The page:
Memorandum of Conversation, by the Adviser on Political Relations (Dunn)
The French Ambassador came in this afternoon and presented the attached note, a translation of which I am also attaching.60 As will be seen, the French Government desires to know the form in which this Government would be able to participate in assistance to the alleviation of the sufferings of the Spanish refugees now pouring across the French frontier.
I communicated immediately with Mr. Norman Davis, Chairman of the American Red Cross, to ascertain what steps had been taken by the Red Cross with regard to this situation. Based upon information from Mr. Davis, I told the French Ambassador that the Secretary General of the League of Red Cross Societies, of which Mr. Norman Davis is President, had asked his approval for an appeal to be made to the National Red Cross Societies, members of the League, to give assistance to the French Red Cross in this Spanish refugee situation. Mr. Davis has given his approval of such an appeal, and authorized me to state that the American Red Cross would view with the most sympathetic attitude any appeal from the League of Red Cross Societies or from the French Red Cross for assistance for these refugees. Mr. Davis authorized me to say that possibly the most expeditious contribution the American Red Cross could make would be the sending of foodstuffs or wheat, that there were some difficulties to be overcome in arranging for the transportation and delivery of such a contribution, but that the American Red Cross would gladly undertake to solve those difficulties in order to be of as much help as it could in the circumstances.
After telling the Ambassador of what had been done and what might be done by the American Red Cross, I pointed out to him that there were no funds at the disposal of this Government for participation in this Spanish refugee emergency, and that it would not be possible for this Government to allocate any funds to that purpose in the absence of an express appropriation for the purpose by Congress. I further mentioned that it usually took some little time for such an appropriation to be considered and authorized, and that in view of the emergency nature of the work to be undertaken, it would seem highly [Page 787] advisable for any approach along these lines to be made directly from the French Red Cross to the American Red Cross Society, as it was possible in certain circumstances for the Government to facilitate the furnishing of wheat to the American Red Cross for purposes of this kind. I explained to the Ambassador that I made this suggestion because the American Government was most anxious to be of any assistance it could in alleviating the suffering of these refugees, but as no funds were available to it for relief purposes outside of this country, I felt that this Government’s contribution could best be arranged through the action and direction of the American Red Cross Society.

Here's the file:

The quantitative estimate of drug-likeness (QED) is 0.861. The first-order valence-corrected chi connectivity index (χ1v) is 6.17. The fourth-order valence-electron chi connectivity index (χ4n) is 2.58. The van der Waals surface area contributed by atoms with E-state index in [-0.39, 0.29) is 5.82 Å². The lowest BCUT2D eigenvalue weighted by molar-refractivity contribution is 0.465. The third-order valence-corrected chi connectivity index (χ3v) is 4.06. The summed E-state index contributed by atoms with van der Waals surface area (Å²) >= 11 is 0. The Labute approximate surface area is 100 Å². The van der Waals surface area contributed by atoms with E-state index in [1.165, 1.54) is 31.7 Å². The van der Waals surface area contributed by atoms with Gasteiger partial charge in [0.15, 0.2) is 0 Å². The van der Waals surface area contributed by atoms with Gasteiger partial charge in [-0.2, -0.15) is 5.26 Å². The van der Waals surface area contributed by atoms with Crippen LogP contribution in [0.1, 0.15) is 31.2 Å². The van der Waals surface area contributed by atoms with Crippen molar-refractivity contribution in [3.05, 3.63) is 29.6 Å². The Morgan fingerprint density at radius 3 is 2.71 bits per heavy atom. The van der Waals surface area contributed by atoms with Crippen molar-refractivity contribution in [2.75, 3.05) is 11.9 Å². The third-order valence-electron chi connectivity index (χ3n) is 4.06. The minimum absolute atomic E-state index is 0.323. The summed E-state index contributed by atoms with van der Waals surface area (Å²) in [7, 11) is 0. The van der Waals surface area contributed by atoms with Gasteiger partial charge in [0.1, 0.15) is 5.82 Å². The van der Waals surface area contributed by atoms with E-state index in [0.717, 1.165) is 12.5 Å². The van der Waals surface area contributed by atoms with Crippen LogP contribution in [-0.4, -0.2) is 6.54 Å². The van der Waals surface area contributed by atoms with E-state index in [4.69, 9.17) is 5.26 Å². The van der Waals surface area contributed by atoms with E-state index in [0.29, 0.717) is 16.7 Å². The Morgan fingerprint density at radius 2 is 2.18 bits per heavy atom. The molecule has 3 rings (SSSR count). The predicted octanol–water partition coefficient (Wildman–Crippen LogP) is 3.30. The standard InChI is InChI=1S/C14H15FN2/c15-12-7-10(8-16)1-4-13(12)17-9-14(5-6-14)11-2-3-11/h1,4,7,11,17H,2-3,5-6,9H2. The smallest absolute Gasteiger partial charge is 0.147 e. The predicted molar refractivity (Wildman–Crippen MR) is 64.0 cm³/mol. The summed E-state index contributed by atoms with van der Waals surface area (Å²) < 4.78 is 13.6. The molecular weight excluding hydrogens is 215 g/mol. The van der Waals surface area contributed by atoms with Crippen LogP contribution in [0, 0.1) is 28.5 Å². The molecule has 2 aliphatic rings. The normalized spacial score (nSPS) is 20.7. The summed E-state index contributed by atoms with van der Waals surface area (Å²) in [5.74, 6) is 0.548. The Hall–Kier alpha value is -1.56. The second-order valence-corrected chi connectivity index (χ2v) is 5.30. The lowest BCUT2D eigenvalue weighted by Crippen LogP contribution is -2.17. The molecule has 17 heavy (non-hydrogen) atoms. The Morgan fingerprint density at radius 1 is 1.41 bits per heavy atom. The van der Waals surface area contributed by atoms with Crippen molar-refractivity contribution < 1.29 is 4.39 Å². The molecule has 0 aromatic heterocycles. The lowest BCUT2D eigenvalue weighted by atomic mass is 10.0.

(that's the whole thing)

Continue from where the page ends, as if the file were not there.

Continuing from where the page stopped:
With regard to the question of admitting into this country a certain number of Spanish refugees, I explained to the Ambassador that the admission of aliens into this country was, of course, regulated by our immigration laws, and it would not be possible to waive any of the requirements of those laws without the specific authority of Congress. I also informed the Ambassador that the annual quota of immigrant visas permitted to be issued to Spaniards was 252, and that at this time a much larger number of applications for visas had been received from Spaniards. I felt, therefore, that the question of admitting any of these refugees to this country was a difficult one, and would not appear to be within the possibilities of consideration as an immediate measure of relieving the difficulties of the situation.
The Ambassador thanked me for this information, and stated that he would inform his Government accordingly.
- Not printed.↩